Five Best Practices for Bringing Together Stakeholders in Urban Forestry

For over 188 years, the Pennsylvania Horticultural Society (PHS) has been a leading voice in urban agriculture and community forestry. Their longevity is due in large part to excellent volunteer recruitment and retention—what began as a group of 80 farmers, botanists, and horticultural enthusiasts has grown to a fanatical base of over 23,500 members. The secret to their success? Collaboration. By taking a humble but pragmatic approach, PHS has positioned themselves at the center of an ever-evolving system of stakeholders spanning local government, private sector partnerships, and state and national networks. They’ve done this by allowing their volunteers and partners to take center stage in everything they do. Below are five ways that Pennsylvania Horticultural Society sets the standard for collaboration in urban forestry:


  1. Always Remember: Everything Starts with Volunteers

PHS runs a community forestry educational series around the Philadelphia area called the Tree Tenders Program. Open to both PHS members and non-members for a fee of $25 (which barely covers the food and t-shirts that trainees receive), prospective tree tenders receive expert instruction from licensed arborists, plant pathologists, agricultural extension educators, and city administrators. Over the years, 3,000+ concerned citizens have graduated from Tree Tenders training, each with a firm understanding of the tangible benefits of the urban forest and the tools to care for it responsibly. The Tree Tenders program is a microcosm of PHS’s commitment to collaboration—non-profit partners, city liaisons, university staff, and local small businesses are all represented among the many presenters who are given the rare opportunity to hold the floor with a targeted audience of 50+ concerned citizens. Partners get exposure and borrow authority from PHS, while PHS gives their volunteers access to high-quality educators and hands-on experience.

The same citizens who are engaged in their communities enough to seek out Tree Tender training are the ones who vote. So just how influential is PHS’ reach in the greater Philadelphia community? Let’s take the example of the 2007 Philadelphia mayoral race: while environmental justice had never figured prominently in prior elections, suddenly all five democratic candidates were jockeying for who could promise the most tree plantings. First, two candidates promised they would plant 23,000 trees…then another promised 50,000…and not to be outdone, a fourth promised a whopping 100,000 trees over the next eight years. The final candidate simply promised to plant, “as many as we possibly can.” Previously, PHS had drafted environmental policy documents and met with candidates, and the announcements were conspicuously made around the time of PHS’s annual Philadelphia Flower Show. And while politicians making campaign promises may seem inane, what actually happened afterwards is the truly shocking part—eight years later, the mayor’s office is on track to have planted 300,000 trees, three times the amount even the most ambitious candidate felt comfortable promising.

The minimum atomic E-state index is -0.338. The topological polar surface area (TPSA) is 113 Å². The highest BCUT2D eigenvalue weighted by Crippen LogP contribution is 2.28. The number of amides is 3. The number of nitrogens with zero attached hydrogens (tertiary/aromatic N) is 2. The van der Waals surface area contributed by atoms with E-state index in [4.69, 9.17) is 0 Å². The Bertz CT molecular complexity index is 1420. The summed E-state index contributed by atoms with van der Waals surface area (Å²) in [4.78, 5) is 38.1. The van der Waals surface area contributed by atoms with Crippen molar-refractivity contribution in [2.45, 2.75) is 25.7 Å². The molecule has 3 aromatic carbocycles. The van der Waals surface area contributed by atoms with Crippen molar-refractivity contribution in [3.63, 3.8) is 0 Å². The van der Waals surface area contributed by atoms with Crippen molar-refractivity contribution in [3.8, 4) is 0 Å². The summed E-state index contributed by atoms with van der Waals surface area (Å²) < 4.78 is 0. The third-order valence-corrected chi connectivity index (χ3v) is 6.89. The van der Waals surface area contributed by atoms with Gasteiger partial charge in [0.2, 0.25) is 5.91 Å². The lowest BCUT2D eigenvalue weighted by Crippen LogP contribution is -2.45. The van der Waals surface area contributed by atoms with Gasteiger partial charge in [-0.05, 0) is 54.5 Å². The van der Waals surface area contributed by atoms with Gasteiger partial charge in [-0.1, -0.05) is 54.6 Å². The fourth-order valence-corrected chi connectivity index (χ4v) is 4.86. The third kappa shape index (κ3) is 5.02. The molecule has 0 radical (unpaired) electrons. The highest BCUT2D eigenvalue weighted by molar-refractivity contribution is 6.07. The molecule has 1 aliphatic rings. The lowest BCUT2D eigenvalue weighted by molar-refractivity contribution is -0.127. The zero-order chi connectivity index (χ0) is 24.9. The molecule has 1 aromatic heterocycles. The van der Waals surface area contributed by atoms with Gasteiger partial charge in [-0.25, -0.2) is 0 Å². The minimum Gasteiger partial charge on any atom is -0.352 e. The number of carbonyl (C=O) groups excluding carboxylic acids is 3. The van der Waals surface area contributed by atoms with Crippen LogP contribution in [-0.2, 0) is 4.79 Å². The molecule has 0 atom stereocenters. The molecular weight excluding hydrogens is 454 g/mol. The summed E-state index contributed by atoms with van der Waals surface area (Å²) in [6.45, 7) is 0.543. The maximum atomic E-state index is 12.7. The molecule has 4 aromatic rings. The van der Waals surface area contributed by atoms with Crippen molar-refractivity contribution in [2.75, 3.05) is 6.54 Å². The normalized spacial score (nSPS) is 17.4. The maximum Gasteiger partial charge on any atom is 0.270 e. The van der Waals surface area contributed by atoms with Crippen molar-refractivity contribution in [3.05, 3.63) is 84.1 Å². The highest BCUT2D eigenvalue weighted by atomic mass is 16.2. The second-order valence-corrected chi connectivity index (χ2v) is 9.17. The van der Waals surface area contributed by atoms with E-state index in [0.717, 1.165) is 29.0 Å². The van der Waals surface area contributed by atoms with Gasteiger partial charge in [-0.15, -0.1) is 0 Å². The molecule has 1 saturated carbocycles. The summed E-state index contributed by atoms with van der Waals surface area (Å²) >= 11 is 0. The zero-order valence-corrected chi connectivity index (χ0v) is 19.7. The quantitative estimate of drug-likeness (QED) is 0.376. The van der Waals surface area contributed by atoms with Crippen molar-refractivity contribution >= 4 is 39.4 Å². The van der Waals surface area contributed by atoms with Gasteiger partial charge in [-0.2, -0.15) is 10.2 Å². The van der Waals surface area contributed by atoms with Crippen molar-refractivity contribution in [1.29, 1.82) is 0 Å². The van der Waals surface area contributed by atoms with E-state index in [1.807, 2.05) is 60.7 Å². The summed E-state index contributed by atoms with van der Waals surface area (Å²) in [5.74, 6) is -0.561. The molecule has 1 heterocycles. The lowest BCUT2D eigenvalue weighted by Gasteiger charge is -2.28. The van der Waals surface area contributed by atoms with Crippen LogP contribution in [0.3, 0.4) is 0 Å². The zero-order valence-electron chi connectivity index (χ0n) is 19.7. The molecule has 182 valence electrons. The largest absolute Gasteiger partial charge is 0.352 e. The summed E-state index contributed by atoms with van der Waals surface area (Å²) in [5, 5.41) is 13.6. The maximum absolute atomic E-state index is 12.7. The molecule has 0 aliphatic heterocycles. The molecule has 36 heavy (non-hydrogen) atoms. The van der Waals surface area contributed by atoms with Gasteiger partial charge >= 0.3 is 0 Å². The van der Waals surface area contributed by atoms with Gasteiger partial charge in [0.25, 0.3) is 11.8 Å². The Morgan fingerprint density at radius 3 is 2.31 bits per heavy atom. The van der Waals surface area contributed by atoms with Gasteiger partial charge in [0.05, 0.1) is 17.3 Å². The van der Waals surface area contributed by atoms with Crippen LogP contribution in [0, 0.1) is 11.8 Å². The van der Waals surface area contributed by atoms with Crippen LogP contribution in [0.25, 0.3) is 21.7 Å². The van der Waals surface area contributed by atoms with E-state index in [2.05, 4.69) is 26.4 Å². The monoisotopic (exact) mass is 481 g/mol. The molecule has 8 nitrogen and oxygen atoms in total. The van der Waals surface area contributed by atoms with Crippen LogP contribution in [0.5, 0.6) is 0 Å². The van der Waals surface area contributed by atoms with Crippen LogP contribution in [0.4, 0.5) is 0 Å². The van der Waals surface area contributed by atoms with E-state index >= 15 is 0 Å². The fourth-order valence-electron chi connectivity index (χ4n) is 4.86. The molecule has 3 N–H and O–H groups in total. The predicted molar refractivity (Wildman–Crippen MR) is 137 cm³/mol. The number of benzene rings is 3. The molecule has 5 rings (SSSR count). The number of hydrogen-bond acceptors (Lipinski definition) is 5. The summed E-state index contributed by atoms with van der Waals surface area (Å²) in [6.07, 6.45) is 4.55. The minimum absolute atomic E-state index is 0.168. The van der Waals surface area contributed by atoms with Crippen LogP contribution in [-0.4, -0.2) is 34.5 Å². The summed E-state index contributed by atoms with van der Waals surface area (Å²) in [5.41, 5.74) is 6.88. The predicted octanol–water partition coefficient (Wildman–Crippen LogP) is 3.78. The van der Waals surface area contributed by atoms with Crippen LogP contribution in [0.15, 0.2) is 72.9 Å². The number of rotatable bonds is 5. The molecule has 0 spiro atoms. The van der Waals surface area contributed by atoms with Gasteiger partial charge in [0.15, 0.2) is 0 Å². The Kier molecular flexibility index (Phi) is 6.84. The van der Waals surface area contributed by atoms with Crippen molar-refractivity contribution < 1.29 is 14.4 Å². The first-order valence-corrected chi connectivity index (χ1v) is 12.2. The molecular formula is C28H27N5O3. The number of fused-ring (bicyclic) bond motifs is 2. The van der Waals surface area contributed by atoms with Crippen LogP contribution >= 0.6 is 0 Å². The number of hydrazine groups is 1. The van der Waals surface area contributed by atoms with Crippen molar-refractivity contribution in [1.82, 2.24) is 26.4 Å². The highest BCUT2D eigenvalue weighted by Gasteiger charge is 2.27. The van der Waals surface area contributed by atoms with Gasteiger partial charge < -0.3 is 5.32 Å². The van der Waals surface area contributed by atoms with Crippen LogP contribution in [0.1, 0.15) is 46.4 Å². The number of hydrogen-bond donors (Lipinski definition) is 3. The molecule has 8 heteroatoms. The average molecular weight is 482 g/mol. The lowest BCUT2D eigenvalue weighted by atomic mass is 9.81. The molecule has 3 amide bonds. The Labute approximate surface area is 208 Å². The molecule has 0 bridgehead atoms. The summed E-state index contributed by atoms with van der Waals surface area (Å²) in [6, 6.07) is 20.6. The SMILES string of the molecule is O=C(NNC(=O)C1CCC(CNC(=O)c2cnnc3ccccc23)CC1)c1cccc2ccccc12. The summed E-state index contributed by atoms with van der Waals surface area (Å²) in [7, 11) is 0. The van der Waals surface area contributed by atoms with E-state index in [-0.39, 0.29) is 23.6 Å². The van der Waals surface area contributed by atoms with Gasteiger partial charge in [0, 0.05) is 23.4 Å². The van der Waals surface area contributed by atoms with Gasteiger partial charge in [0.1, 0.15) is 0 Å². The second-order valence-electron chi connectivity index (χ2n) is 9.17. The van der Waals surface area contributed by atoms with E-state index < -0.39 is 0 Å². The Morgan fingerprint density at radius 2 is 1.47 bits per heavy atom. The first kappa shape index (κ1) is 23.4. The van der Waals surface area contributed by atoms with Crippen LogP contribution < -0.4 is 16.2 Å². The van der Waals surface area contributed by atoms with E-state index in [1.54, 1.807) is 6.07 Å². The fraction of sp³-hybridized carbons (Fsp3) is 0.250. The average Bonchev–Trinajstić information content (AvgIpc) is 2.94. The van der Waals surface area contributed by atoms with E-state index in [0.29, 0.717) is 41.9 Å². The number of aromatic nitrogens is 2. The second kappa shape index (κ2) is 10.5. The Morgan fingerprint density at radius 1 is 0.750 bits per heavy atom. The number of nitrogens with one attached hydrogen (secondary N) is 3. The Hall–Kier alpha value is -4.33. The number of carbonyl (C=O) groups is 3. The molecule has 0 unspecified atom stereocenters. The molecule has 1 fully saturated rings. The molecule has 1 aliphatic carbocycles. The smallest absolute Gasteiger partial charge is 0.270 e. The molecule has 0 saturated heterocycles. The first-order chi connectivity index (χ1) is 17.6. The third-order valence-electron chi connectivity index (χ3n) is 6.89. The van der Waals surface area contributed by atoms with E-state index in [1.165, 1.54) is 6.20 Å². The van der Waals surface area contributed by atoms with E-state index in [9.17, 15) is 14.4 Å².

1. Become an Extension of Local Government

Influencing public policy doesn’t mean much if you aren’t willing to help with the execution. Mayor Nutter, the candidate who won the 2007 mayoral race mentioned above, launched the Mayor’s Office of Sustainability to advance Philadelphia’s environmental goals. One of the offshoots of that office is TreePhilly, an initiative under Philadelphia Parks and Recreation—they are directly responsible for providing over 15,000 free street trees to Philadelphia residents and for pruning another 10,000. These services seem in direct competition with PHS’s policy of providing free trees to approved Tree Tenders groups across the city, but in fact, they are complementary. While PHS works to expand the footprint of their tree tending groups, many neighborhoods (especially in the center of the city) remain unrepresented. Residents of these neighborhoods who reach out to PHS are handed off to TreePhilly, who will provide 1-2 free yard trees. In this way, PHS’s community outreach activities actually work to strengthen the city government’s own tree planting initiatives, and Philadelphians find access to free trees universally accessible, either through their neighborhood tree tending group or directly through the city.